Welcome to the RoboGames 2017 Electronics lesson. In this lesson, we will focus on the two sensors included in your Official mBot kit, the Line Following sensor and the Ultrasonic Distance sensor. To control your robot manually, you will need to use the IR Remote Control.
Infrared Remote Control (Manual Controller)
This video is a introduction to how to use How to use 2.4GHz wireless module and Bluetooth module with mBot.
This video is about teaching you how to establish communication between the graphical programming tool mBlock and the Robot mBot.
Line Following Sensor
In your Official mBot kit, your robot comes equipped with a Line Following sensor. This input sensor can sense the contrast between light and dark surfaces. Your kit comes with a large paper track that can be unfolded and placed on the floor. You can also make your own custom tracks to guide your robot. You can use a Sharpie on a whiteboard, or black electrical tape to make thick black lines that your robot will be able to follow.
The line following sensor is composed of two components, an output and and input:
Infrared LED (aka IR LED) – the output
Photo Diode – the input
As the above diagrams show, the IR LED emits infrared light. When the light energy reflects off a surface, the Photo Diode registers the amount of light that is being transmitted back. Since light colored surfaces will reflect more light, the robot can compare the light levels and identify when the black line is under the sensor. When there is less light reflected back, the robot can adjust it’s course depending on which sensor is seeing the variation in light levels.
When the Line Following sensors are both over light colored areas, the robot will move forward.
When the Line Following sensor on the LEFT is over a dark surface, the robot to turn left until it senses the light colored surface again.
When the Line Following sensor on the RIGHT is over a dark surface, it will turn right.
To test the Line Following sensor, you can use the IR Remote control on mode C, which will make the LED lights on your mBot turn BLUE.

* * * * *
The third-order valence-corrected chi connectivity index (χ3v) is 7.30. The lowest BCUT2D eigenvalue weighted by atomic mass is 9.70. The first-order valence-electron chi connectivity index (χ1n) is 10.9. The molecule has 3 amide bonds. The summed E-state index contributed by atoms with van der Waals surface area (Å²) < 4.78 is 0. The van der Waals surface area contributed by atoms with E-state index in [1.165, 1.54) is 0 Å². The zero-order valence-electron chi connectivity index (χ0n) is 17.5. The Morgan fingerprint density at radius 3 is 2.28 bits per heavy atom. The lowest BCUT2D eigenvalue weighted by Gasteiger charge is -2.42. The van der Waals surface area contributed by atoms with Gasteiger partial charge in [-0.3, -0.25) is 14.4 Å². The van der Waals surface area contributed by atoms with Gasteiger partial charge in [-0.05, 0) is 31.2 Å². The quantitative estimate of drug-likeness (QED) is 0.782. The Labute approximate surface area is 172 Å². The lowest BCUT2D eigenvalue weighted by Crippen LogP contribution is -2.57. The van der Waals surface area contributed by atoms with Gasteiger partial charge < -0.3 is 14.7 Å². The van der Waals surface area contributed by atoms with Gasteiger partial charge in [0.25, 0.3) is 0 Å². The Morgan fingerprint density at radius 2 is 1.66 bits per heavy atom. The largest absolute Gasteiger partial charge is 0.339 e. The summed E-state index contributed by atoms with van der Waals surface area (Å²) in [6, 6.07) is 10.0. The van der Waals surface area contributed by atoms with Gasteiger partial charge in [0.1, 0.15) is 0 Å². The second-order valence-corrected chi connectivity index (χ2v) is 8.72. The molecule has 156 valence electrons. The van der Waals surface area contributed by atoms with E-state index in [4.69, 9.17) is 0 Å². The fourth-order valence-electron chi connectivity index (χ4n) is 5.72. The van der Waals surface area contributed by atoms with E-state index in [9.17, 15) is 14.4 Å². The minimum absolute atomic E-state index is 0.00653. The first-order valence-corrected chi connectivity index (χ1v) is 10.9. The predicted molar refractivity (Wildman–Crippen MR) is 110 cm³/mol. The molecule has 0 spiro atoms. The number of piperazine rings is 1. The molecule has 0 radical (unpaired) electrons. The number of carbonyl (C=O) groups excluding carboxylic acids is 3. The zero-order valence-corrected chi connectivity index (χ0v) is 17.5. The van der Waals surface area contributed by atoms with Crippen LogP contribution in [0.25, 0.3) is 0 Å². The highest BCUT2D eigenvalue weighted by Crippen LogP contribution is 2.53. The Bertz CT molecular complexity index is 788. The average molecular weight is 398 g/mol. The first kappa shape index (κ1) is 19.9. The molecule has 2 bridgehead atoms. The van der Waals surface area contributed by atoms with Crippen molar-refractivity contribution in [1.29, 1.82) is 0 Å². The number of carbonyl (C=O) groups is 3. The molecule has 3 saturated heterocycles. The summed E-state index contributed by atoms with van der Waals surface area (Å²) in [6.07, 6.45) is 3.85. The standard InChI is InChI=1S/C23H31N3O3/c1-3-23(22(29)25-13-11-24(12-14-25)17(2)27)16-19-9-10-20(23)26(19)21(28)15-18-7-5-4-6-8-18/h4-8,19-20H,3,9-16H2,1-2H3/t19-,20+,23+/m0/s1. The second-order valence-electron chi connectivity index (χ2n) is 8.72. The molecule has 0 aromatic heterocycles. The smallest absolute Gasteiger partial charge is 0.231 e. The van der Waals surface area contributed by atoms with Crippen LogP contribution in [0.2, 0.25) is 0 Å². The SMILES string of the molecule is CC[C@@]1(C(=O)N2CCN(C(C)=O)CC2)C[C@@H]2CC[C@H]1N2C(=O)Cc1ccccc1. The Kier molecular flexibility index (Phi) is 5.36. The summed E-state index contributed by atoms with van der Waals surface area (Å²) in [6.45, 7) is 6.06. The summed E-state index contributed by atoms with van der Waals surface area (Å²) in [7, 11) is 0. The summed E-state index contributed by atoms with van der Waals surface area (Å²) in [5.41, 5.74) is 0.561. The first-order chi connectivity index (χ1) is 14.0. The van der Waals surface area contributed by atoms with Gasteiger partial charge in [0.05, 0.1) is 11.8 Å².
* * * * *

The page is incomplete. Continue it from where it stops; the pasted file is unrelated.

The Official mBot kit includes an Ultrasonic distance sensor. This input sensor can measure distance to avoid obstacles. The robot can sense from about 3cm to 400cm pretty accurately. Using logic in your programming, this will act as the “eyes” of your robot to navigate the obstacle course or keep it’s distance from other robots. The Ultrasonic Sensor sends out a high-frequency sound pulse and then times how long it takes for the echo of the sound to reflect back. The sensor has 2 openings on its front. One opening transmits ultrasonic waves, (like a tiny speaker), the other receives them, (like a tiny microphone). The ultrasonic sensor measures distance. One of the “eyes” transmits a sound, and the other waits for the echo of the sound to return. From the time this process takes, the distance of the object from the sensor can be calculated.
The Ultrasonic Distance sensor is composed of two components, an output and and input:
Want to use more sensors? You will want to check out this resource which covers many additional options.
Wiring has always been a pain for DIYers. Normally you need to find a single pin from the sea of inputs/outputs repeatedly while worrying about loose cables and potential harm to your hardware/yourself from short circuits. Fortunately, this situation does not exist in the world of Makeblock.
Introducing RJ25 Wiring System – it is a simple method to connect your electronic modules with your controller board. Even a child can correctly match the colors of the sockets and build their circuitry of sensors; besides, RJ25 cables and connectors are sturdy, excelling in large robotic projects or classroom teaching.